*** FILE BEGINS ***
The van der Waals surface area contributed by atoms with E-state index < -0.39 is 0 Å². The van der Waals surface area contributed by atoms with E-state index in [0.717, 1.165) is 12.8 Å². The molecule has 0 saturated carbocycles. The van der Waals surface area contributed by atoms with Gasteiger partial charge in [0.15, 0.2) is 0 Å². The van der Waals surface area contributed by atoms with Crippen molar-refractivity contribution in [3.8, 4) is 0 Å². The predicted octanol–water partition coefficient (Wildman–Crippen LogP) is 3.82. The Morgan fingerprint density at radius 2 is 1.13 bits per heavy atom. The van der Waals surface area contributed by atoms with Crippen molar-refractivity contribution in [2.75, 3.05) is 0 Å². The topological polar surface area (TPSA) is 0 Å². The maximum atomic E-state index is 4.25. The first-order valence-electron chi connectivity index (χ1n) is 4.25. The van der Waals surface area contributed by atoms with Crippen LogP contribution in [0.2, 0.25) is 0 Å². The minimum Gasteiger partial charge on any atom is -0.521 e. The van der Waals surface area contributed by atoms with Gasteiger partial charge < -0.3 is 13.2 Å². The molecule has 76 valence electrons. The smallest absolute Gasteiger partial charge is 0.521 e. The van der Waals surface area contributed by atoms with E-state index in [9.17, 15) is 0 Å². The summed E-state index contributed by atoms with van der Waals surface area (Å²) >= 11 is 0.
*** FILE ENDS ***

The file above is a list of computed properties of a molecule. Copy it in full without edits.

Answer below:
The van der Waals surface area contributed by atoms with E-state index < -0.39 is 0 Å². The van der Waals surface area contributed by atoms with E-state index in [0.717, 1.165) is 12.8 Å². The molecule has 0 saturated carbocycles. The van der Waals surface area contributed by atoms with Gasteiger partial charge in [0.15, 0.2) is 0 Å². The van der Waals surface area contributed by atoms with Crippen molar-refractivity contribution in [3.8, 4) is 0 Å². The predicted octanol–water partition coefficient (Wildman–Crippen LogP) is 3.82. The Morgan fingerprint density at radius 2 is 1.13 bits per heavy atom. The van der Waals surface area contributed by atoms with Crippen molar-refractivity contribution in [2.75, 3.05) is 0 Å². The topological polar surface area (TPSA) is 0 Å². The maximum atomic E-state index is 4.25. The first-order valence-electron chi connectivity index (χ1n) is 4.25. The van der Waals surface area contributed by atoms with Crippen LogP contribution in [0.2, 0.25) is 0 Å². The minimum Gasteiger partial charge on any atom is -0.521 e. The van der Waals surface area contributed by atoms with Gasteiger partial charge < -0.3 is 13.2 Å². The molecule has 76 valence electrons. The smallest absolute Gasteiger partial charge is 0.521 e. The van der Waals surface area contributed by atoms with E-state index in [9.17, 15) is 0 Å². The summed E-state index contributed by atoms with van der Waals surface area (Å²) >= 11 is 0.